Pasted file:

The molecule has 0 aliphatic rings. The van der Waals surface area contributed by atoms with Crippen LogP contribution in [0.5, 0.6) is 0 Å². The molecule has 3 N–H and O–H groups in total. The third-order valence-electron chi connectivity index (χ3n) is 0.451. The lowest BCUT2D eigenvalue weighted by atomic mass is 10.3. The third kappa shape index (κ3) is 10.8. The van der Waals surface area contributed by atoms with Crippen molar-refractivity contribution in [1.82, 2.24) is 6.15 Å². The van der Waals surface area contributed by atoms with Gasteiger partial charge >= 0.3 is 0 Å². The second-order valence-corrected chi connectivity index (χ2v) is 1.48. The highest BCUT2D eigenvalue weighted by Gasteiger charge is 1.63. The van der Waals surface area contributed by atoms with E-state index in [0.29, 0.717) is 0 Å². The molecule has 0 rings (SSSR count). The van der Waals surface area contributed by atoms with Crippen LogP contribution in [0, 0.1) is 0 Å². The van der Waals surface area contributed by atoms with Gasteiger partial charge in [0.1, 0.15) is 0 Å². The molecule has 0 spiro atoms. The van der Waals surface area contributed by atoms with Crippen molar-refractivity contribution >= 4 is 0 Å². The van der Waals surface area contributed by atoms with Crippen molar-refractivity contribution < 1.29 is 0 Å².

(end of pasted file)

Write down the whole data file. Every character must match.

The molecule has 0 aliphatic rings. The van der Waals surface area contributed by atoms with Crippen LogP contribution in [0.5, 0.6) is 0 Å². The molecule has 3 N–H and O–H groups in total. The third-order valence-electron chi connectivity index (χ3n) is 0.451. The lowest BCUT2D eigenvalue weighted by atomic mass is 10.3. The third kappa shape index (κ3) is 10.8. The van der Waals surface area contributed by atoms with Crippen molar-refractivity contribution in [1.82, 2.24) is 6.15 Å². The van der Waals surface area contributed by atoms with Gasteiger partial charge >= 0.3 is 0 Å². The second-order valence-corrected chi connectivity index (χ2v) is 1.48. The highest BCUT2D eigenvalue weighted by Gasteiger charge is 1.63. The van der Waals surface area contributed by atoms with E-state index in [0.29, 0.717) is 0 Å². The molecule has 0 rings (SSSR count). The van der Waals surface area contributed by atoms with Crippen LogP contribution in [0, 0.1) is 0 Å². The van der Waals surface area contributed by atoms with Gasteiger partial charge in [0.1, 0.15) is 0 Å². The molecule has 0 spiro atoms. The van der Waals surface area contributed by atoms with Crippen molar-refractivity contribution >= 4 is 0 Å². The van der Waals surface area contributed by atoms with Crippen molar-refractivity contribution < 1.29 is 0 Å².